The PAL version of Shadow of the Colossus is finally released tomorrow (today if you know people who don’t mind slipping you a copy) and it’s quite a nice release, even if you own the US version like I do. Like they did for the original PAL release of Ico they’ve packaged it in a cardboard case which folds out with artwork from the game, and it has a small collection of art cards with it as well. In addition to that, the main menu now has bonus features – a “making of”, an art gallery, and a trailer for Ico.
This is where I’d usually post some pictures, but I bought mine as a collectible which I won’t open since only the first batch are limited edition. My crappy NTSC version is for playing, and this one is for ogling.
They also re-released Ico today for £19.99 which is well worth it if you don’t have it. It’s not the special edition one so you can still expect to pay through the nose for that on eBay, but thankfully they didn’t put it in an ugly Platinum case. I picked up a copy of this as well since I didn’t already have it and I’ll be playing it since for some reason I never went and finished it.
Staying on the subject of the Ico universe, take a look at this interview with the team. It’s a good read.
In an industry built on sequels that play it safe it’s unusual to see a high profile game that is not only a sequel (sort of), but also an original idea of the type that hasn’t been attempted before. It takes one of the seamless worlds which are all the rage at the moment but sets it in a strange and isolated land, all based around the unique idea of taking the enemies, puzzles, and levels and making them one.
The colossi are the biggest (no pun intended) achievement that push the PS2 to its absolute limits, and beyond at certain points as any framerate whore will tell you. Despite technical problems they look stunning, often not actually bothered by your prescence until you start trying to murder them on your selfish quest to bring back your lost love. It really is hard to classify whether they’re simply enemies, puzzles, or whole levels – you have to kill them while they usually try to do the same to you, they’re you’re only real measure of how far through the game you are, and actually getting on top of them and doing the dirty work is rarely straightforward, requiring a cunning mind and a fair amount of platforming acumen.
Not only is Colossus a beautiful game graphically, it’s also absolutely enthralling, with the solitary atmosphere, soundtrack that ranges from haunting to rousing, and the process of figuring out how to bring down each monster combining to create something really great. It’s not very long, but it’s still an experience that shouldn’t be missed.
I can’t think of a more apt way to describe Shadow of the Colossus than the term, “spiritual successor”. It’s not a sequel to Ico – there are no recurring characters, none of the same environments (it could be set in the same world though, I suppose), and any similarities are simply in themes and the overall aesthetic. The initial opening mentions that the strange girl that you must fight to save was sacrificed which could be seen as thematically similar to leaving the outcast boy in Ico to die, and they share the same ethereal tranquility, but the similarities don’t go far beyond that.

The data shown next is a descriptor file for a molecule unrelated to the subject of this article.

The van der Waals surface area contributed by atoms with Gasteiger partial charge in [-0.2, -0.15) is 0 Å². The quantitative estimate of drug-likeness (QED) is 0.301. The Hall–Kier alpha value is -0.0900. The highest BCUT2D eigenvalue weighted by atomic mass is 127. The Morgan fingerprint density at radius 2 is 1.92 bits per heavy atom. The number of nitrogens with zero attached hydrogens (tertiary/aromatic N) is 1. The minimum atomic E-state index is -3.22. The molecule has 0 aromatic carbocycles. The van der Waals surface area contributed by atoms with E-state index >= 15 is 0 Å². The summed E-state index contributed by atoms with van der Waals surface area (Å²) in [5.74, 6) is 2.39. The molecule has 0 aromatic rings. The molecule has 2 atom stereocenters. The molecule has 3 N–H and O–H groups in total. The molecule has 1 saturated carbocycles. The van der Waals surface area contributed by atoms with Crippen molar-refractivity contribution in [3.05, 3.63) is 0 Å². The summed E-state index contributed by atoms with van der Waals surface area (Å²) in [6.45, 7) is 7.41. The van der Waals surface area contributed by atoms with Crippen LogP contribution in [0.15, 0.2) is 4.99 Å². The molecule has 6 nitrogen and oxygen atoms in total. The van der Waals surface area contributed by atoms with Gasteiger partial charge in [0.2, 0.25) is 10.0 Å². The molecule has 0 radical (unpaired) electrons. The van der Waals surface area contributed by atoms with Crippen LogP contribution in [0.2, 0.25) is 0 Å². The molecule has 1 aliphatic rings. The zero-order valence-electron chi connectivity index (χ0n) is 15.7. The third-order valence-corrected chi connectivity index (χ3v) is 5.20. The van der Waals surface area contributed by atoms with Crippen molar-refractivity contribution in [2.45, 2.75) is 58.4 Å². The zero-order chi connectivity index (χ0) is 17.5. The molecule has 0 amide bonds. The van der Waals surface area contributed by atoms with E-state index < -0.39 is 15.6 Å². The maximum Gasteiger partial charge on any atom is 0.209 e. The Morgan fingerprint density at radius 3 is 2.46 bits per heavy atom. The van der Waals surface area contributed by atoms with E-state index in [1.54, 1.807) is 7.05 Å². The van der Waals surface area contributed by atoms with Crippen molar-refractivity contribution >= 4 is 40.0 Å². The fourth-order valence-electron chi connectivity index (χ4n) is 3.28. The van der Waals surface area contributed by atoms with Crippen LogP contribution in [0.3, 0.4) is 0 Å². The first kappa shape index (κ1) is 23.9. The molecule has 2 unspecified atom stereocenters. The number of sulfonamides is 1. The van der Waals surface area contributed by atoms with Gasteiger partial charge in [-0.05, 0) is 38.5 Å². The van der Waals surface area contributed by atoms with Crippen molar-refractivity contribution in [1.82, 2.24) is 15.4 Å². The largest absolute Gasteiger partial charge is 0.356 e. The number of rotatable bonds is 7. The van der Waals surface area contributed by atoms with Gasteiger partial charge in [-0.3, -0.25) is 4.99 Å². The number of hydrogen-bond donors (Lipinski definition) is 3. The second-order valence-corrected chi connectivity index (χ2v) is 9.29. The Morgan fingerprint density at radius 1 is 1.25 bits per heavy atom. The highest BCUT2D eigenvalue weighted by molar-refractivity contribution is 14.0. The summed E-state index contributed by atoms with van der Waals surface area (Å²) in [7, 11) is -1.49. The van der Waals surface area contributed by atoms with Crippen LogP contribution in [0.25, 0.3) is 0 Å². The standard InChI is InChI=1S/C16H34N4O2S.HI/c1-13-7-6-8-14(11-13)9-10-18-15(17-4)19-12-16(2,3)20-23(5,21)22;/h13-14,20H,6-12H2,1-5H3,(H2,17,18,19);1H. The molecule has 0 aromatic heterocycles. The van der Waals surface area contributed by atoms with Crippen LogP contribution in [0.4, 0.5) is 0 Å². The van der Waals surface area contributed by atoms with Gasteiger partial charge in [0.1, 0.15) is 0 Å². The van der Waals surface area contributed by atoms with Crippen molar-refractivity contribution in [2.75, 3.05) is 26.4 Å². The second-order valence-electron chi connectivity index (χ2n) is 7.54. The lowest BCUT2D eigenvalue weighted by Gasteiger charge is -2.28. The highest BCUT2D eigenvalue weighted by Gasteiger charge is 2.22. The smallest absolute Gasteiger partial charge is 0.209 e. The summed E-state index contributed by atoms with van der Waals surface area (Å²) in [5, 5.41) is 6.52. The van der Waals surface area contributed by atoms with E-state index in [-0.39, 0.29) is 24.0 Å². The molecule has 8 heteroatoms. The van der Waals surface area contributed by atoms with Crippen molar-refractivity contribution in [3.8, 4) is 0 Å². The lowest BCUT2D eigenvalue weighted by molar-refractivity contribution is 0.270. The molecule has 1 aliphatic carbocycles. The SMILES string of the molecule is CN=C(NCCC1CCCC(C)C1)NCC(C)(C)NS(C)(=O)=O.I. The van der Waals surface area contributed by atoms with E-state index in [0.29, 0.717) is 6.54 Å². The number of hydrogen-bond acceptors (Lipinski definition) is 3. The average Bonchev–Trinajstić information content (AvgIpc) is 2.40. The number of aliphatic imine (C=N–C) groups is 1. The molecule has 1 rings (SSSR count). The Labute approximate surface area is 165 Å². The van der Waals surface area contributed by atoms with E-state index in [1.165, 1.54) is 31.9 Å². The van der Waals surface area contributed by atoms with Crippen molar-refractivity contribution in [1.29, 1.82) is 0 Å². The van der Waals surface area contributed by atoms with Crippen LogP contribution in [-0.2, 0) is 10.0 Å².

The premise of the game is intriguing – a high concept fantasy adventure in which levels, puzzles, and enemies are one and the same. In order to save the girl who you’ve brought to an unexplained temple in the middle of a deserted land you must hunt down and kill the sixteen colossi, giant creatures that aren’t necessarily aggressive but still require you to find a way to climb to their glowing weakpoints and deliver the killing blow. When all sixteen are dead and their effigies destroyed the girl might be revived…but at a price. The story is very much secondary to the process of getting there, with very little exposition between the intro and the last few chapters.
It’s the presentation of the game which has the power to really blow you away. This game has to be pushing the PS2 to its absolute limits when you see the size and scale of the world and the colossi, and there is almost no loading beyond the brief initial one when you boot it up which is another impressive achievement when you consider how long you’re left sitting there at a loading screen when you play other seamless games like GTA. However, it often seems to be pushing the PS2 beyond its limits just as much, since the framerate is very inconsistent. Never so bad that it impacts on the gameplay, but I doubt that it even reaches 30fps most of the time. Sound is similarly good with no music outside the boss fights, but when it does come on it creates a suitably epic and tense feel to the boss fights. This is probably going to be a soundtrack that I’ll be buying at the Japanese release.
The game isn’t without flaws – the camera can be more of a threat than even the biggest colossus, for example – but this is certainly something that can be described as an experience, and one that you should try. Make it a bigger hit than Ico and give them the rewards that they deserve for their sterling work.